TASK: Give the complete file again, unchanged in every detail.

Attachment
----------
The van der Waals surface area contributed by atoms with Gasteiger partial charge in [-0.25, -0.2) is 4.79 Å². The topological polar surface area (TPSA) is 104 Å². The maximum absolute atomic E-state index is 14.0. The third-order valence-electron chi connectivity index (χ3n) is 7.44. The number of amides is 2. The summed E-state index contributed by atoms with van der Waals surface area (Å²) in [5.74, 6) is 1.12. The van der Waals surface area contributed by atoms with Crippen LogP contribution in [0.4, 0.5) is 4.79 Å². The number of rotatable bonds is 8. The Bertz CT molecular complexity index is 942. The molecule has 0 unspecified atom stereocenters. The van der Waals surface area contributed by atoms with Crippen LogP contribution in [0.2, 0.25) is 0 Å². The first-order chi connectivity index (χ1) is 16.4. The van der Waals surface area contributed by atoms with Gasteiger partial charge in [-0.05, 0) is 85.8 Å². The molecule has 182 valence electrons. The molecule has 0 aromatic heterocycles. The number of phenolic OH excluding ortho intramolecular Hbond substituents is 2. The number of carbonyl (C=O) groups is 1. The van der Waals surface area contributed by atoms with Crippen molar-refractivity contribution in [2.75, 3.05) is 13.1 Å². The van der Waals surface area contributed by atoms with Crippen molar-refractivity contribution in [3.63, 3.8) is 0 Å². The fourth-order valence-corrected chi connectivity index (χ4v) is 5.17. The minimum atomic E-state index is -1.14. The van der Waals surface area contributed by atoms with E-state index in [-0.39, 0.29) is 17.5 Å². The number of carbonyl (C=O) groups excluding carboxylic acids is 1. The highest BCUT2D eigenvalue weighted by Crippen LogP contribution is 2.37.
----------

The van der Waals surface area contributed by atoms with Gasteiger partial charge in [-0.25, -0.2) is 4.79 Å². The topological polar surface area (TPSA) is 104 Å². The maximum absolute atomic E-state index is 14.0. The third-order valence-electron chi connectivity index (χ3n) is 7.44. The number of amides is 2. The summed E-state index contributed by atoms with van der Waals surface area (Å²) in [5.74, 6) is 1.12. The van der Waals surface area contributed by atoms with Crippen LogP contribution in [0.4, 0.5) is 4.79 Å². The number of rotatable bonds is 8. The Bertz CT molecular complexity index is 942. The molecule has 0 unspecified atom stereocenters. The van der Waals surface area contributed by atoms with Crippen LogP contribution in [0.2, 0.25) is 0 Å². The first-order chi connectivity index (χ1) is 16.4. The van der Waals surface area contributed by atoms with Gasteiger partial charge in [-0.05, 0) is 85.8 Å². The molecule has 182 valence electrons. The molecule has 0 aromatic heterocycles. The number of phenolic OH excluding ortho intramolecular Hbond substituents is 2. The number of carbonyl (C=O) groups is 1. The van der Waals surface area contributed by atoms with Crippen molar-refractivity contribution in [2.75, 3.05) is 13.1 Å². The van der Waals surface area contributed by atoms with Crippen molar-refractivity contribution in [3.63, 3.8) is 0 Å². The fourth-order valence-corrected chi connectivity index (χ4v) is 5.17. The minimum atomic E-state index is -1.14. The van der Waals surface area contributed by atoms with E-state index in [-0.39, 0.29) is 17.5 Å². The number of carbonyl (C=O) groups excluding carboxylic acids is 1. The highest BCUT2D eigenvalue weighted by Crippen LogP contribution is 2.37.